This isn't the first big storm of the season. Hurricane Sandy, ice storms, flooding and snow last year left so many people without power. No power also means no water for most people. Can't cook. Can't even flush the toilets. Even without massive super storms you could be left in a situation like this. Mild flooding causes a contaminated water supply. This happened to us in Arkansas a few times a year. We'd have a boil your water alert. An 18 wheeler swerving off the road and taking out a few power poles could leave you in a situation for a few days where you were in trouble power wise. How hard is it to get a few things in order for just in case? 

Water is easy to store. How many people have empty milk jugs, empty two liter soda bottles they throw away every week. Why can't you just rinse, fill, and store a few of these under the bathroom sink? Fill the bathtub when you know a storm is coming. 

A rocket mass stove is built out of soup cans for goodness sake. It's a few soup cans and a larger can. It runs off sticks. Not fire wood, sticks. You can boil water on it in about eight minuets. Here, instructions.
One of these can be stored in the bottom of your closet with a small bundle of sticks. 

It's so nice to have your food stamps loaded onto one of those swipe cards that you use like a debit card. It's great that you have a credit card stashed for emergencies. Fat lot of good it does you when you realize that you can't run one of those through the ATM or get a cash advance with no power. A week later, and you still can't buy food, fill your gas tank, or get toilet paper. Again with the empty 2 liter bottles. Fill one with rice, one with flour, one with sugar, one with dried beans. It may be tasteless for a little while, but you won't starve to death. Stash a couple packets of yeast and a small bottle of oil and you can still bake bread. A small box of powdered milk might taste like crap when mixed with water and you try and drink it, but it's perfect when used to cook with. Buy an extra can of soup every time you go to the grocery store and stick em away in a cabinet for just in case. 

Did you know you can shove a piece of cotton twine down through the center of a can of Crisco and you have a candle that burns for ages? You don't have to get special emergency candles or oil lamps, even though I have them. 

I'm not talking about being, "One of those crazy, prepper, nutters wearing a tin foil hat." Just being aware of how to think ahead for just in case.

I have food in the freezer that can last us for over a week. We may be eating a lot of pork chops and two turkeys in short order, but we won't starve. I have dried, home canned, store bought cans, and bought dehydrated stuff in my pantry. Flour, rice, beans, sugar, yeast. Sure when you open my cabinets there looks like there is nothing to eat, because there isn't ready made crap to just munch on. I have things that you may have to make into other things from scratch. I don't have enough stuff to last through the Zombie Apocalypse, but I do have enough non potable water in the garage to flush, milk jugs of water in the pantry to keep us for a week.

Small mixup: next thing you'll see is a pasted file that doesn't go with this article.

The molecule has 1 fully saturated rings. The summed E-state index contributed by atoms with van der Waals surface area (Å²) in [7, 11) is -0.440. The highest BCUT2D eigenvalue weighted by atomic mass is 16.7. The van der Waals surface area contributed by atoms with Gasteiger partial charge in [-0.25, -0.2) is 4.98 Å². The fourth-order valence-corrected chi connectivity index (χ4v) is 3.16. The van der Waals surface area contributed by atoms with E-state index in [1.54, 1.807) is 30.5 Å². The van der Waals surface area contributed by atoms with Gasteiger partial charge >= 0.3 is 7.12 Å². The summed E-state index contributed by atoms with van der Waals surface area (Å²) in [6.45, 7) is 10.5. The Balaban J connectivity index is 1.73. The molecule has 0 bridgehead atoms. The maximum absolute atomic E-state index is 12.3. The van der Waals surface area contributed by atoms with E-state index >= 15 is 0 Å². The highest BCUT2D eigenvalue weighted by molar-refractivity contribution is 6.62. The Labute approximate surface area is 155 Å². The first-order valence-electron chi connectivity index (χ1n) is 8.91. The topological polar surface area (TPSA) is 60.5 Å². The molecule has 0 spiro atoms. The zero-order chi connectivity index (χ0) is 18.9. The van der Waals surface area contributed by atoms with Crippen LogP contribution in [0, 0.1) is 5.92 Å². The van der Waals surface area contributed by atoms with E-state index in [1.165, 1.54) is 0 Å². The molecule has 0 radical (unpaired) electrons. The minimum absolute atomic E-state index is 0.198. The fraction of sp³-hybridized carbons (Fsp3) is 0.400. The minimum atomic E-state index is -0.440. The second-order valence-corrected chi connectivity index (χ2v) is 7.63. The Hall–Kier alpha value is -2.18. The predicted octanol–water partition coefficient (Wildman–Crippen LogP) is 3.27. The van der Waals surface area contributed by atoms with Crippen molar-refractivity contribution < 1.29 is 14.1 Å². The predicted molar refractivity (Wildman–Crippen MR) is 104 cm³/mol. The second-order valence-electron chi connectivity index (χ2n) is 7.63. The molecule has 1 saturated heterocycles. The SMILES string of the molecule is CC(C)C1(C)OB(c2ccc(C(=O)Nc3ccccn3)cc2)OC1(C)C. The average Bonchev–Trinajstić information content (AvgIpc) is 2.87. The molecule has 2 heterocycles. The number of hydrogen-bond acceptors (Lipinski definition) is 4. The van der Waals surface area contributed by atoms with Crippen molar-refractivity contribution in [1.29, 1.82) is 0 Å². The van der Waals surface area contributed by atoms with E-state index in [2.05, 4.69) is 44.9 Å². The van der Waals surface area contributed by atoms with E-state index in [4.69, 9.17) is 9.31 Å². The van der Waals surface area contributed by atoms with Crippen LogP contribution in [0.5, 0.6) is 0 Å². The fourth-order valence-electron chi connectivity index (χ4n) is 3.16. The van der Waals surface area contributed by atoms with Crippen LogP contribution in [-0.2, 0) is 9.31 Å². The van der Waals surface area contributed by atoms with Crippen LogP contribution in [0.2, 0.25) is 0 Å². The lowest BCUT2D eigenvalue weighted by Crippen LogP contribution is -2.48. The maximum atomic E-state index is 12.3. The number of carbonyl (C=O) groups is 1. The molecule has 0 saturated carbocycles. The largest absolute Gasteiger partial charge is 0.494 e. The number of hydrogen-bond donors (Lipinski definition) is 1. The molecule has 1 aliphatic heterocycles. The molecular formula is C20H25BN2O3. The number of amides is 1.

It's not where I want to be in concerns to preparedness, but it's a start. I won't be one of the sheeple waiting with my hands out and my pants caught around my ankles, waiting for the gooberment to come save me from my own self. 

Saturday, February 2, 2013

The girls got a new boyfriend today

When we got the chickens last year they came with a rooster. They were all Jersey Giants. The rooster was never very thrifty, he was an older bird, and never seemed to be able to get the job done and give me little baby chicks. He wasn't here too long before he started getting skinny, and one morning he just wasn't here any more. I let my chickens free range during the day, and I'm not sure if a hawk picked him off or where he went. I never found any traces of him.

Winter came on and with the shortening of the daylight hours the girls' egg production came to a halt. We thought about putting a light in the coop, but the girls decided to molt and would be putting feather production before egg production, so we just let them rest through the winter. I wanted to replace the rooster before then, but we never got around to it, and with the girls not laying it wasn't something I was worried about it.

In talking with my neighbor, and admiring her chickens (mine are all boring black) she told me how she had split a chick order with a friend of hers, and had gotten 10 little Silver Laced Wyandotte pullets. She was pretty sure one of them was turning out to be a rooster. She didn't want another rooster. She had little bantam chickens and one of them was already a rooster. A big rooster would harass the little girls until he might crush or kill one. She asked me if  I might be interested in her rooster. Absolutely.

This morning when she went out to feed, she locked up the rooster, and this afternoon she loaded him into a crate and brought him over to me. What a handsome man he is. He settled in to eating pretty quick and within the first 15 minuets of being in with the girls he was trying to get down to business. I'm hoping with loading him into a crate, and driving him over instead of handing him off over the fence line I won't have to worry about him wanting to go back where he came from. I'll keep him locked up with the girls for a week and see what happens.

In other chicken news, the girls all finally decided that they were going to use the condo as a roost again, and all five of them slept in the top where they belonged for the last two days. I would have between 1 and 3 of them go up the ramp and sleep in the top at night. I still had one hold out that wanted to jump in the rabbit hutch for the night. After many many evenings of gathering everyone up and placing them in the top of the condo, we finally got it all right.

Here's the new rooster.